Our research interests lie in understanding molecular-level phenomena governing complex biological processes and material science problems using theory and computer simulation techniques.

Current Focus

    Polymers and Nanomaterials

    We use computer simulations and theory to study the phase behavior of functionalized particles in a solvent or a polymer matrix, specifically for the design of metamaterials and organic photovoltaics. Our goal is to connect molecular features of the constituents (e.g. chemistry, flexibility, polydispersity, etc.) to the morphology of the polymer nanocomposite.

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    Experimental Collaborator: (Functionalized Nanoparticles in Polymer Nanocomposites) Dr. Ramanan Krishnamoorti, University of Houston

    Experimental Collaborator: (Functionalized Nanoparticles for Metamaterials) Dr. Won Park, University of Colorado-Boulder

    Experimental Collaborator: (Organic PV) Dr. Garry Rumbles, NREL

    Biomaterials

  • Polymer based Gene Delivery

    Gene therapy is the deliberate introduction of therapeutic DNA into target cells, a process called transfection. Viral delivery agents, while effective at transfection, can elicit dangerous immunogenic responses. Non-viral gene delivery agents, on the other hand, are not as effective at transfection as viral vectors, but have the advantage of being non-immunogenic. Polycations have emerged as promising non-viral delivery agents due to their propensity to bind the polyanionic DNA backbone, neutralizing the charge of the polymer-DNA complex and facilitating endocytosis. Numerous polycations with differing efficacies have been synthesized, but structure-function relationships for these transfection agents are not yet apparent. In one project, we use simulations to reveal the molecular-level interactions in polycation-DNA complexes and elucidate the thermodynamics behind why some polycations are better transfection agents than others. In another project, we use simulations to design multivalent ligands for plasmid-DNA purification, in order to produce pure plasmid DNA for gene therapy. genedelivery.jpg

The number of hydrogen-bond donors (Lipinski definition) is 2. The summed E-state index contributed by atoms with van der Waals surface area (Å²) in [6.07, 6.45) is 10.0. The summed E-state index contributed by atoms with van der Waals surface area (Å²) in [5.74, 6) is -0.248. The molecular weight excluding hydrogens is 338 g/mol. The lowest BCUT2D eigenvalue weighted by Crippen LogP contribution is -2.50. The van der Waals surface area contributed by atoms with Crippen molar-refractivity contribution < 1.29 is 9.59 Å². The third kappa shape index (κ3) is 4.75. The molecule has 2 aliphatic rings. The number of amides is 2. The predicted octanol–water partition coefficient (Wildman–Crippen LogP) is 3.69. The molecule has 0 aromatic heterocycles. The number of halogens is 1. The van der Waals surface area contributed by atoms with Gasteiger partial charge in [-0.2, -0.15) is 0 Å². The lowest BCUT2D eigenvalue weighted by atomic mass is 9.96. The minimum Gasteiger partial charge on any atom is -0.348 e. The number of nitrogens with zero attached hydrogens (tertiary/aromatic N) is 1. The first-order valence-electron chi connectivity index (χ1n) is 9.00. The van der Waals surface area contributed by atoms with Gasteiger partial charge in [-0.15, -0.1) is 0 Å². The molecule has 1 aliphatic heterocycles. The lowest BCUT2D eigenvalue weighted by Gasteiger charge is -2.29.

Experimental Collaborator: (non-viral gene delivery) Dr. Todd Emrick, U Mass Amherst

    Experimental Collaborator: (multivalent ligand design for bioseparations) Dr. Kaushal Rege, Arizona State

  • DNA damage- recognition and repair:

    Nanomaterials, such as titanium dioxide (TiO2) nanoparticles and carbon nanotubes produce reactive oxygen species upon exposure to UV radiation, and cause DNA damage in living things. High rates of cancer are associated with the diminished capacity of the cells to repair the DNA damage. Ironically, the drugs that are used to treat cancer are designed to damage the DNA in order to inhibit continuous cell growth. Concurrently, increased repair of DNA damage caused by an anti-cancer drug can lead to tumor resistance to that drug. It is thus important to develop a better understanding of the cell's ability to repair DNA damage, not only to prevent malignancy, but also to avoid development of tumor resistance to current cancer therapies. Our research involves molecular simulation studies of protein-DNA complexes: 1) to explain how DNA structure, solvent and electrostatics influence the ability of repair proteins to recognize and repair DNA damage sites, and 2) to study the role of repair proteins in the development of tumor resistance to anti-cancer drugs.

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Methods we use to conduct these studies

We use statistical thermodynamics, computer simulations and theory to study the problems stated above. Here is some background reading that describe these tools. We are grateful to the following sources for funding our research:

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